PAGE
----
And Eve Thought She Had Problems
By Deborah Anderson
On one Sunday afternoon, I drove to pick up my 85-year-old mother who lives with my husband and me. She had gone to spend the weekend with my brother, Mike, stating her reason for doing this was "to give me a break."
I nearly got broken all right.
When I arrived at Mike’s place, the front door was wide open. There was no screen door attached, so anything could venture inside. I informed him that rodents would see this as a welcome-mat to come in and visit.
Mike, 47-years-old, nodded and grumbled something in objection to my correction. I told him I loved him before driving away.
Mom and I arrived back at my house and I entered, carrying two bags on each arm. I trudged through the foyer and down the hallway, juggling the bags and thanking God under my breath for making me a strong woman, trying not to get cranky. I put the bags down, and helped Mom to her room so she could unpack.
As I proceeded back down the hallway and into the foyer, I stepped on something, nearly twisting my ankle. I turned, thinking I had dropped something from one of Mom’s bags. Nay, nay, I erred in my assumption. I hadn’t dropped anything. Something had crawled out of one of her bags. Lying before me, writhing on my hardwood floor was a long, slimy, gray snake.
I don’t know if you’ve ever heard a “whisper-scream” before, but I produced one quite effectively in that moment. You know the type. The kind you try to bellow out in your dreams when something is chasing you. Your mouth opens, yet nothing escapes but a squeak, followed by a gasp of air.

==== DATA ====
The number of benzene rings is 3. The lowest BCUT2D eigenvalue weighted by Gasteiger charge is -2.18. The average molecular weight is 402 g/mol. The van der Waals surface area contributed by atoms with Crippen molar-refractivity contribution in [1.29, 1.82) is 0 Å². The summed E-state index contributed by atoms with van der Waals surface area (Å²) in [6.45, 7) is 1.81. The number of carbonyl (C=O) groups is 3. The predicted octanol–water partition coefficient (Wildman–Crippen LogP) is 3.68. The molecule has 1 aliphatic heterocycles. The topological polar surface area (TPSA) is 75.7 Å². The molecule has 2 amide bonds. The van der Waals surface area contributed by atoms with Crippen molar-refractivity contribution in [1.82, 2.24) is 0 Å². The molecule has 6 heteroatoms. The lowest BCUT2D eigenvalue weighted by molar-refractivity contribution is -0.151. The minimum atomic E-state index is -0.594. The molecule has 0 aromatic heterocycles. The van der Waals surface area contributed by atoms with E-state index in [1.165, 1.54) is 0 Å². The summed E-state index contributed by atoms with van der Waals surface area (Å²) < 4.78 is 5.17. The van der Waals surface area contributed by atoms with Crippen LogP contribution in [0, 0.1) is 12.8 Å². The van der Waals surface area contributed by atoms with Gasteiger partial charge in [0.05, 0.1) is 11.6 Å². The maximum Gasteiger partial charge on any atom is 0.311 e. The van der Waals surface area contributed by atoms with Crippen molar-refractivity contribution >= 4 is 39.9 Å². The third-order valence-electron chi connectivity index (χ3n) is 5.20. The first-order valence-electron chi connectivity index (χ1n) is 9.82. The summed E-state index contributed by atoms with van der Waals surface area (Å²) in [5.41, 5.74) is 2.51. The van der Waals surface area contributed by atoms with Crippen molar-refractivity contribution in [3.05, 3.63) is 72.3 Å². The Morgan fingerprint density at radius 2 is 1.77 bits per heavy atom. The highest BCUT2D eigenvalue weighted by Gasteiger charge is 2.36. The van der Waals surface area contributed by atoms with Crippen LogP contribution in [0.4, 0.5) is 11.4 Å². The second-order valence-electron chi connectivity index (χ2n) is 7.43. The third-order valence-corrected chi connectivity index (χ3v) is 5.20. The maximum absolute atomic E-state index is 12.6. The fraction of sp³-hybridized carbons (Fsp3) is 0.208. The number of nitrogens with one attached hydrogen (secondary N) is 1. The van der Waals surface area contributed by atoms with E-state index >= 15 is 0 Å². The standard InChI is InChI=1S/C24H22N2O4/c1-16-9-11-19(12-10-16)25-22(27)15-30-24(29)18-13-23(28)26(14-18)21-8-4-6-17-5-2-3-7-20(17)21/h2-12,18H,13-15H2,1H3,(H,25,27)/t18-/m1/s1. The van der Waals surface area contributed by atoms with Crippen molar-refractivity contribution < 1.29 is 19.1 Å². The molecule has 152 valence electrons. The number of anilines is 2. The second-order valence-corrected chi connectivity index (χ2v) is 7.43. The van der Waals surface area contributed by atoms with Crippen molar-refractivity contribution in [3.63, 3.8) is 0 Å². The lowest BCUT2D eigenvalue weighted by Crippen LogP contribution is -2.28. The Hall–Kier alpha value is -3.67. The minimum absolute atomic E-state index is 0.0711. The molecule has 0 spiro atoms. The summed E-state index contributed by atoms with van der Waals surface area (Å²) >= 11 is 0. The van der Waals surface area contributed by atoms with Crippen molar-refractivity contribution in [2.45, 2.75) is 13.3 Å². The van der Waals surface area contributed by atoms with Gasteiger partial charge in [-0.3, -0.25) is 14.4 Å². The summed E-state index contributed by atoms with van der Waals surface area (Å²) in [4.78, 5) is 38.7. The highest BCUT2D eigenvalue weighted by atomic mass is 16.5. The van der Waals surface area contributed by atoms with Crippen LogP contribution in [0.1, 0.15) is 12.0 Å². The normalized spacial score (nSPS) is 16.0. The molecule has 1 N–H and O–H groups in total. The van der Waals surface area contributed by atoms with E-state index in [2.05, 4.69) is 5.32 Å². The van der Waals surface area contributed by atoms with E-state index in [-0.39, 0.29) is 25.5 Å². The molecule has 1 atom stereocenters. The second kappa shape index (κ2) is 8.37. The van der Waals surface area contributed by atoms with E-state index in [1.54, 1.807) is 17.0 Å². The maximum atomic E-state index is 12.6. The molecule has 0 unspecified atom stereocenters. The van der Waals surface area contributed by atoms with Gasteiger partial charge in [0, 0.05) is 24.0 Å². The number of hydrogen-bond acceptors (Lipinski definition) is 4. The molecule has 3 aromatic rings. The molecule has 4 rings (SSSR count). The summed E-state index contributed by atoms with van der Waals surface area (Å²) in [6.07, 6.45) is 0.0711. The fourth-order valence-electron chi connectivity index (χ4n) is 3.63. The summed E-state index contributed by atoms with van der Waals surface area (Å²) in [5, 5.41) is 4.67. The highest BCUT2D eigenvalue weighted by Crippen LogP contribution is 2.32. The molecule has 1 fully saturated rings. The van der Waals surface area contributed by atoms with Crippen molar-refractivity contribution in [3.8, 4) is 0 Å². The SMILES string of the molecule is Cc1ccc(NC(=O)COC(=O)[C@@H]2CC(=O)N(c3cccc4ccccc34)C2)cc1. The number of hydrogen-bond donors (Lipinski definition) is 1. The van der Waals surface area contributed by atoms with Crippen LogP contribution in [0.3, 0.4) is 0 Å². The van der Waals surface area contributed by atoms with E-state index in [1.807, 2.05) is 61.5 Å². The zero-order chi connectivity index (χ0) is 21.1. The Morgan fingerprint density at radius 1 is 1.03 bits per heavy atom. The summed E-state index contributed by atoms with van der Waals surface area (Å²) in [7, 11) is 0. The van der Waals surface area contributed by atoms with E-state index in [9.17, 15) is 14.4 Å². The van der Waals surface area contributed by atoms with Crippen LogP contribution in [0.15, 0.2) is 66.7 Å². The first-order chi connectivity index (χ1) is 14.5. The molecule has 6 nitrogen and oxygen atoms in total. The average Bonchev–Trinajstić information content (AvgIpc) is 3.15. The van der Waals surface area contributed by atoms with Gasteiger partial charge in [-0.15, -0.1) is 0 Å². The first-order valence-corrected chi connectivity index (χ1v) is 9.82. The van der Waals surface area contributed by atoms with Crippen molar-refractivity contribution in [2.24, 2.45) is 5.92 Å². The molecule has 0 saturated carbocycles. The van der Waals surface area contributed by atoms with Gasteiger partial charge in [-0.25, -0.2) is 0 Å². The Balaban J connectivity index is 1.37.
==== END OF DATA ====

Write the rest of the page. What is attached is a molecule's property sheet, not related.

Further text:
I didn’t want Mom to see this and have a stroke. I thought I was going to have a stroke. I hate snakes. I have five cats, and I didn’t want them bitten.
I stomped on the snake with my foot, but it still moved.
I decided to go and get my husband.
I ran, breathless, into the kitchen where my beloved sat. He was entranced in a program playing on the small television we have there.
“Homer…here…now!” I said. Homer is his nickname.
“What is it, honey?” he asked.
God was with me, because he looked up from the television to begin with. That usually didn’t happen, so I knew help was on the way.
“S-s-nake,” I said, pointing my finger toward the foyer. I even pointed my leg the same direction. What pointing my leg was going to accomplish, I didn’t know, but I did it anyway.
“Yeah right,” he said, grinning, and went back to watching television.
I couldn’t believe his response. I was insulted. After 23 years of marriage, you would think this man could have seen the terror on my face and taken me seriously.
“Homer, I’m not kidding,” I said a bit louder. “I just stepped on it.”
“Honey, there’s no snake in the foyer.”
I was beyond offended. I was mad. The same leg I had pointed with earlier stomped in unison with my voice.
“I’m telling you, there’s a snake in the foyer!”
He got up, walked into the foyer, and looked at the floor. “Oh, wow, a snake,” he said.
“I told you!”
“What’s so funny?”
“Honey, this thing is practically dead already.”
“Your big feet must have killed it.”
I didn't laugh, but I wondered if God did as He observed this scene. God does have a sense of humor.
My husband bent down and picked up the snake. It was no longer writhing as it had before. I felt bad. I guess my big feet had killed it, just as he said. Even though I didn’t like snakes, I would never deliberately kill one.
He tossed the snake outside.
I still shudder when I think of that snake slithering under my foot.
Later, Mom came out of her room. I was thankful she was hard of hearing.
“Honey, did you enjoy your break?” she asked.
“Yeah, Mom, I sure did."
Mom didn’t have a stroke, and the snake didn't bite my cats, but I was still insulted. But I would deal with my husband later. I had a phone call to make.